FRESH land seizures have debunked government’s claims of having completed farm acquisitions as disturbances on the farms continue unabated with owners still fighting legal battles or seeking government intervention to repel the new invaders.
Commercial Farmers Union vice president, Trevor Gifford, and scores of other remaining white farmers from Karoi have become the latest victims of the invasions as new allottees move onto properties, wanting an immediate takeover.
On the other hand Information deputy minister Bright Matonga is being taken to court for forcibly harvesting billions of dollars worth of the soya bean crop planted by a white farmer at Chigwell Estate. The minister alleges the crop belongs to him after he obtained an offer letter allocating him part of the farm.
In an interview with the Independent, Chigwell Estate owner, Thomas Beattie said Matonga forcibly reaped his soya beans and is threatening to harvest seed maize.
“Matonga has already cut soya beans valued at not less than $20 billion,” Beattie said.
“He is threatening to harvest a seed maize valued at $150 billion which we grew under contract with SeedCo. The threats have forced us to seek an interdict from the courts.”
Beattie’s lawyer Ozias Musamirapamwe of Gula-Ndebele & Associates confirmed that they were taking Matonga to court over the unlawful harvests at the farm but could not give details saying that the matter was before the courts.
“We expect a ruling any time this week so to comment on the matter would be sub judice,” Musamirapamwe said.
Matonga is claiming 793 hectares of Chigwell estate of which 105 hectares is export citrus fruits, 350 hectares irrigable land and the rest already developed arable land.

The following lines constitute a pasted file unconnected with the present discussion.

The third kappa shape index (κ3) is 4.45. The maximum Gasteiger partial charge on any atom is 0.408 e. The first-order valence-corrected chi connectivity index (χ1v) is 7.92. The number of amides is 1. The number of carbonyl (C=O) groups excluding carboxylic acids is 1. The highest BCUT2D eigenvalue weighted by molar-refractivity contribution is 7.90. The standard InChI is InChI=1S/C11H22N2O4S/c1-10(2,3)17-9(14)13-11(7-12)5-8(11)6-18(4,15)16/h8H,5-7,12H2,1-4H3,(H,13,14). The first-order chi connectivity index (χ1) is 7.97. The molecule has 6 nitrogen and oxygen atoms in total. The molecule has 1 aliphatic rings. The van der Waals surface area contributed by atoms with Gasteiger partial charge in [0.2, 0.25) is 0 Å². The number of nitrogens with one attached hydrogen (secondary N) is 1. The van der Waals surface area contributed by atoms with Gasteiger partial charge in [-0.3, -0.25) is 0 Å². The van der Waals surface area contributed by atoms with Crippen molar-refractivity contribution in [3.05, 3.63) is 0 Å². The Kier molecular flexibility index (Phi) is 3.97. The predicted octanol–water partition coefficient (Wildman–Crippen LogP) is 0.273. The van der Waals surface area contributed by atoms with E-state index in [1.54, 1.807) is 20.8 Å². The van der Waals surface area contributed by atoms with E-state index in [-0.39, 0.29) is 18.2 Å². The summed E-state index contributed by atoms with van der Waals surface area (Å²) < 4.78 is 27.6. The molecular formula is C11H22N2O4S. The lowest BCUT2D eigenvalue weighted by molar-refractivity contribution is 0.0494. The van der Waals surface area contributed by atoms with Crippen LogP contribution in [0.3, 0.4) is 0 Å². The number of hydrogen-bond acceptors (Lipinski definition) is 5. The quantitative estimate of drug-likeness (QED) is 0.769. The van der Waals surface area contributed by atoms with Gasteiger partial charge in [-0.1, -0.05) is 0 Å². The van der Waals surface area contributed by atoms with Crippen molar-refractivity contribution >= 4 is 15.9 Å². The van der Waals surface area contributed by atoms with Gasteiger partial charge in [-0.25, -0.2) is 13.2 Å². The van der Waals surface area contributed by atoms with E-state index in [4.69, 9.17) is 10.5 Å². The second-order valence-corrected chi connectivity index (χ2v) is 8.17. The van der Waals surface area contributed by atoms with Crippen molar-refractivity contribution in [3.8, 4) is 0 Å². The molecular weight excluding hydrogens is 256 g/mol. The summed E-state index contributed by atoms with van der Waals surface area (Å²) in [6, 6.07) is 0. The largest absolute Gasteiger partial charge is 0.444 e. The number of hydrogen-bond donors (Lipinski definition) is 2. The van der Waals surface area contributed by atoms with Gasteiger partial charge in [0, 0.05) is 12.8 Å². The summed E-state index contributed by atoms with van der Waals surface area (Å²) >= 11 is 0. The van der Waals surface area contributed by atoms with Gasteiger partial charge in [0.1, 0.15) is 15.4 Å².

Beattie said since April last year when Matonga occupied Chigwell Estate, his actions have become increasingly aggressive, often seizing farming inputs stored in the workshop complex, blocking the owner from using his equipment and forcibly moving into his son’s house where he is living without paying water or electricity bills.
“We had again to seek courts intervention to be allowed access to our equipment and farming inputs,” Beattie said.
A High Court order granted in November last year states that: “the applicant (Beattie) is hereby granted full and unfettered use of farming inputs, farm machinery and equipment stored in the workshop complex as long as (he) continues its farming operations on Chigwell Estate.”
The order also states that the dispute over the location of the workshop complex should be referred to the appropriate government department for arbitration.
Chigwell Estate is a consolidation of five farms producing citrus fruits exported to the Middle East, Europe and Russia.
“We are a consolidation of five farms employing around 1 200 people and have a turnover of $50 billion,” Beattie said.
“We are exporting about 300 000 cartons of oranges each year, fetching between US$7 and US$10 per carton.”
Settling at Chigwell farm would now mean that Matonga owns two farms including Mupandaguta Farm in Banket that he violently seized in 2001.
In a twist of irony during the take-over of the 1 500 hectare Mupandaguta Farm, Matonga’s white wife Anne screamed at the Schultz family: “Get off our land; we are taking back what you stole from our forefathers.”
Anne had moved to Zimbabwe only two weeks before after a lifetime in Britain.
CFU vice president Gifford’s Wolgerhampton Farm became the latest victim of government’s indiscriminate land seizures when it was invaded on Monday.
Gifford previously attracted serious criticism from displaced white farmers after revealing to the media that the CFU was in collaboration with the state to bring back displaced farmers. He jointly issued the statement of his organisation’s collaboration with CFU president Doug Taylor-Freeme.
Observers said the CFU’s appeasement policy had spared most of its top leadership the wrath of the marauding Zanu PF zealots who had been invading farms indiscriminately over the past six years.
In an interview with the Independent on Tuesday, Gifford said an alleged new owner of his property, Thomas Mbanje, accompanied by the local lands officer and a police officer arrived at the farm wanting to take it over.